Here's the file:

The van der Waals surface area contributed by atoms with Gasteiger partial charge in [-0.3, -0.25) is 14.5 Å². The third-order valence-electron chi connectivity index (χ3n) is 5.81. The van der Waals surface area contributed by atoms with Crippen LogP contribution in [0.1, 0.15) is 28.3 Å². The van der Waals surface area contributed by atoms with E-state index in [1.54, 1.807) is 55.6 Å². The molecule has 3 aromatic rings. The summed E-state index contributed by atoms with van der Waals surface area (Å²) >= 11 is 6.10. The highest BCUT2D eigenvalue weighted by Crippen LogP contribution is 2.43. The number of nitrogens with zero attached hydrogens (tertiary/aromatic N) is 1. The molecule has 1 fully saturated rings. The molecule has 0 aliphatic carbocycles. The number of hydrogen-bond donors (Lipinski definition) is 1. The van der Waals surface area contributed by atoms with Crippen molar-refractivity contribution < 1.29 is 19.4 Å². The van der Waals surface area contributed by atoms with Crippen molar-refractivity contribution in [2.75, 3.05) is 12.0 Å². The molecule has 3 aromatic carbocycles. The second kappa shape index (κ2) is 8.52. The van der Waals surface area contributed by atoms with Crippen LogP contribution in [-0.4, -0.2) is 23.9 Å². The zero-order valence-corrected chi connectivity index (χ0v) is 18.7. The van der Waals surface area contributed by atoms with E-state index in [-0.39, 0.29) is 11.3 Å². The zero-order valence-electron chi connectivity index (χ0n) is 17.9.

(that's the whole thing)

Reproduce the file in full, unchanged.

The van der Waals surface area contributed by atoms with Gasteiger partial charge in [-0.3, -0.25) is 14.5 Å². The third-order valence-electron chi connectivity index (χ3n) is 5.81. The van der Waals surface area contributed by atoms with Crippen LogP contribution in [0.1, 0.15) is 28.3 Å². The van der Waals surface area contributed by atoms with E-state index in [1.54, 1.807) is 55.6 Å². The molecule has 3 aromatic rings. The summed E-state index contributed by atoms with van der Waals surface area (Å²) >= 11 is 6.10. The highest BCUT2D eigenvalue weighted by Crippen LogP contribution is 2.43. The number of nitrogens with zero attached hydrogens (tertiary/aromatic N) is 1. The molecule has 1 fully saturated rings. The molecule has 0 aliphatic carbocycles. The number of hydrogen-bond donors (Lipinski definition) is 1. The van der Waals surface area contributed by atoms with Crippen molar-refractivity contribution < 1.29 is 19.4 Å². The van der Waals surface area contributed by atoms with Crippen molar-refractivity contribution in [2.75, 3.05) is 12.0 Å². The molecule has 3 aromatic carbocycles. The second kappa shape index (κ2) is 8.52. The van der Waals surface area contributed by atoms with Crippen LogP contribution in [-0.4, -0.2) is 23.9 Å². The zero-order valence-corrected chi connectivity index (χ0v) is 18.7. The van der Waals surface area contributed by atoms with E-state index in [-0.39, 0.29) is 11.3 Å². The zero-order valence-electron chi connectivity index (χ0n) is 17.9.